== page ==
October 20, 1999
Have you ever been in a meeting (this is a rhetorical question, yes), listened to several participants go on and on for a length of time about something that seems very dear to them… and asked yourself: ”Why in the name of Jack-and-the beanstalk are they telling me this!? What possible use can I make of this information?”?
There is a time and place for everything. If you can’t govern time, give some regard to place. In the end, there is only one way in which concepts and ideas become clear to the entire audience. And the magic word is ‘context’.
Try telling a joke without first adding context. If I say to you: ”The bartender says ‘Why the long face?’”, you don’t understand me. But if I first clarify context: ”A horse walks into a bar.” then the joke is complete.
If I pick up a big book with the word ‘dictionary’ written across it, I am aware of that I will find an alphabetical list of words along with definitions inside. The word ‘dictionary’, and the fact that it is a big book, puts the object in context. If I go to a mall, I’m pretty sure I’ll find lots of shops there, and probably restaurants as well. If I’m in a restaurant and the waiter hands me a sheet of paper – I know it’s either the menu or the bill, hopefully depending on if I’ve just arrived or am about to leave. I am familiar with the context. When I first enter a web service, however, I don’t know squat.
One of the most important issues a web development team must deal with is how the user will react when he/she enters the web service. You don’t want your users to say: ”Why in the name of Jack-and-the beanstalk are they telling me this!? What possible use can I make of this information?”? You want them to say: ”Oh, look at what I can do here… cool. Oh, and this is probably how I do it.”
The most challenging factor the web has to offer is that there are no design standards. A lot of work is often put into creating excellent copy, graphics and navigation — but little work is put into helping the user _understand_ (put into context) this excellent copy, graphics and navigation. Remember, a web user is often swooshing from site to site. If your web service — no matter how good the copy is, no matter how excellent the graphics are and no matter how well-planned the navigation is — is not put into context, then you’re in trouble. If the user does not understand how he/she can make use of the information and make use of the navigation, then the next swoosh you hear will be all your users making a one-click exit.
Web sites are often global and web teams often battle with the issue: ‘We must make a site that is easy to understand and navigate for everyone.’, ‘We must develop a general design that is easy for everyone to grasp and start working with immediately.’ I’ll let you in on a well-kept secret: There is no such thing. What the web development team must battle with is making the users learn, and some will learn faster than others, how to make the best possible use of the content and navigation that is being offered by the web service.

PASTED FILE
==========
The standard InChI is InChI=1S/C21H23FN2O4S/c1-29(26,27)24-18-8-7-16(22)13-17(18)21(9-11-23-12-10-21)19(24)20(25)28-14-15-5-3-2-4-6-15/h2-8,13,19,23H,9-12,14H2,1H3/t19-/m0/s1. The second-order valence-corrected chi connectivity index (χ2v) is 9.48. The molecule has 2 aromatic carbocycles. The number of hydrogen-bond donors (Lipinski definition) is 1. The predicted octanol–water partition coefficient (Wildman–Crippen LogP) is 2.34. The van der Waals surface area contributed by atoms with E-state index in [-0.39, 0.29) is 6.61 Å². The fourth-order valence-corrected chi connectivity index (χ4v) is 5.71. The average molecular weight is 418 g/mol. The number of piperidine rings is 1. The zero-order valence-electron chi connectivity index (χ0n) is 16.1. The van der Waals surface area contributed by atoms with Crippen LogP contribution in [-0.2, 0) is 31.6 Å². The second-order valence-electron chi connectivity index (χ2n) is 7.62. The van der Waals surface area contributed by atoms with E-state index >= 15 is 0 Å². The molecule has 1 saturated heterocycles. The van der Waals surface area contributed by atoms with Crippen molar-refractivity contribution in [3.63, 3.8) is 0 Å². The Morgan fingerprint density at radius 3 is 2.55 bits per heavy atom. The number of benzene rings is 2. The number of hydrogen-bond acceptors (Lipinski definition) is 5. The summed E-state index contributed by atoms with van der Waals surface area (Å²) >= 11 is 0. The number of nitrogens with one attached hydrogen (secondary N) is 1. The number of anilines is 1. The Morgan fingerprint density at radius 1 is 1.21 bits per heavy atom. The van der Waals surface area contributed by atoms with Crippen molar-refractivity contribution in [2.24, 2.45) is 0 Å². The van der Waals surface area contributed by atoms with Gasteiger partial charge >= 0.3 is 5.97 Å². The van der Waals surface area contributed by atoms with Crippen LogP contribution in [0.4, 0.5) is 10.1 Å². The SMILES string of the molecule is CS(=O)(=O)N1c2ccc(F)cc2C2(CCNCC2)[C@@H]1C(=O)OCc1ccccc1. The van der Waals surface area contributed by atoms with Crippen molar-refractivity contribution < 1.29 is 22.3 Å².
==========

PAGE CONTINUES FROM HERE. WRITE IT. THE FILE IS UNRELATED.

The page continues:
So how do we make the user recognize and comprehend the genius of our web service? We put the web service in a context!
Putting the web service in context is not a difficult task, actually. If you find that it is, then perhaps you should re-evaluate the reason for having developed the service. Adding context often means putting something in a broader perspective; ‘What is the background — who is offering the web service, why is it being offered and what are the benefits of using the service.’ If the user understands the purpose and goals of the site, then he/she can anticipate what activities can be performed within the site (compare the purpose of a restaurant). If a user can anticipate content, navigating the site will become more effortless, with a tendency towards intuitive.
Adding context can furthermore involve illustrating a scenario of how a user may go about using the site. This is one way of putting the navigation in the broader perspective of ‘actually being used in a process’. Showing the workings and benefits provided by the navigation will help the user understand how the navigation supports the purpose of the site. If the user can learn how the navigation method supports the content, then navigating won’t be a problem. Illustrating a navigation scenario is of course also of great help when evaluating your own navigation design.
If the purpose of the web site is not expressed in a clear manner, then the user will have to use guesswork based on the design and labeling of your navigation system. Some users will make the right guess, some won’t. The question is if you can afford not to let your users understand the circumstances surrounding your web site. The easier it is for your users to place the web service in a context, the easier it is for them to anticipate content and start using the web service.
In the end, what I’m trying to say is: if you can’t put your message in context… you may as well crack a joke.